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Controversial media practitioners' bill announced

(MISA/IFEX) - On 27 June 2008, the government of Botswana gazetted a media practitioners' bill which is expected to regulate the media by, among other things, setting up a statutory press council. The bill also seeks to register media practitioners residing in Botswana and provides for hefty penalties for any violation of the law. As an example, anyone contravening the regulations stipulated in the bill would be liable for a penalty of 5,000 Botswana pulas (approx. US$750) or three months in prison.

The media code of ethics will also be regulated by the law and issues such as the right to reply will be enforced and will no longer be at the discretion of the editor.

In addition to the above, the bill would also introduce the role of the minister of communications, science and technology in the appointment of both the board and the members of the complaints committee of the press council. The minister would be given the statutory power to "direct that the executive committee be dissolved and that the council elects a new executive committee."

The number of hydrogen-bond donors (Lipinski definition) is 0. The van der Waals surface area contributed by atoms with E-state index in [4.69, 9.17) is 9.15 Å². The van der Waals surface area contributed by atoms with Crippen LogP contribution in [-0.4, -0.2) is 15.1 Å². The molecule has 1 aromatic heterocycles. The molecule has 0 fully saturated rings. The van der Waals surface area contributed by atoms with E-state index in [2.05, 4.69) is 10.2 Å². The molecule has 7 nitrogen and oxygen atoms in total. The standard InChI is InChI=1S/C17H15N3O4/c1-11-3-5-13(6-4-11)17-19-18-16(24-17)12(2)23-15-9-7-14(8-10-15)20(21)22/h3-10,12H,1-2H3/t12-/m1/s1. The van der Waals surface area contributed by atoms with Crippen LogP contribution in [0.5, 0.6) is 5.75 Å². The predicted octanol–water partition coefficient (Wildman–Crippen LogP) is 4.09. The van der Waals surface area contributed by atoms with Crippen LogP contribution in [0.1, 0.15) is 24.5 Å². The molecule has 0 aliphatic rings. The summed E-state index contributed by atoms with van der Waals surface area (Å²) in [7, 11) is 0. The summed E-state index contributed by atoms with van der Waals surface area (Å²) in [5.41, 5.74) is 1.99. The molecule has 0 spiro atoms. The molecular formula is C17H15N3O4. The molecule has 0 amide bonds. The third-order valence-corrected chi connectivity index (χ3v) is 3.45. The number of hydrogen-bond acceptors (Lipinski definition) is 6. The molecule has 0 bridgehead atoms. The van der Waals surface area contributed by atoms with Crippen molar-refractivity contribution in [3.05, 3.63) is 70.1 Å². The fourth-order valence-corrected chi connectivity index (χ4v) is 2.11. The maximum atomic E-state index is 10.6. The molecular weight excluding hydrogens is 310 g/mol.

The bill also empowers the press council to make determinations on issues of competition since it is to report to the authorities regarding "whether any act by [a] publisher is in contravention of the applicable laws relating to competition issues."

BACKGROUND:
The government of Botswana has long intended to implement a regulatory framework for media practitioners in the country but has in the past retreated under pressure. The mass media bill of 1997, which the government again tried to bring to parliament in 2002, is a case in point. From 2002 until the present the bill was shelved, but it has now resurfaced under the new title of the Media Practitioners Bill, 2008.

It is the position of MISA-Botswana that the current bill falls far short of the basic tenets of freedom of the press and freedom of expression. The local media has always pointed out that the minister has no role to play in the press council and that registering and accrediting media practitioners is a blank cheque to those who may have ill intentions. MISA-Botswana believes that the status quo, in which the press council of Botswana is self-regulating, is sufficient. MISA-Botswana will therefore oppose the bill in its current form and calls upon media practitioners to deliberate on the issue with intensified interest.

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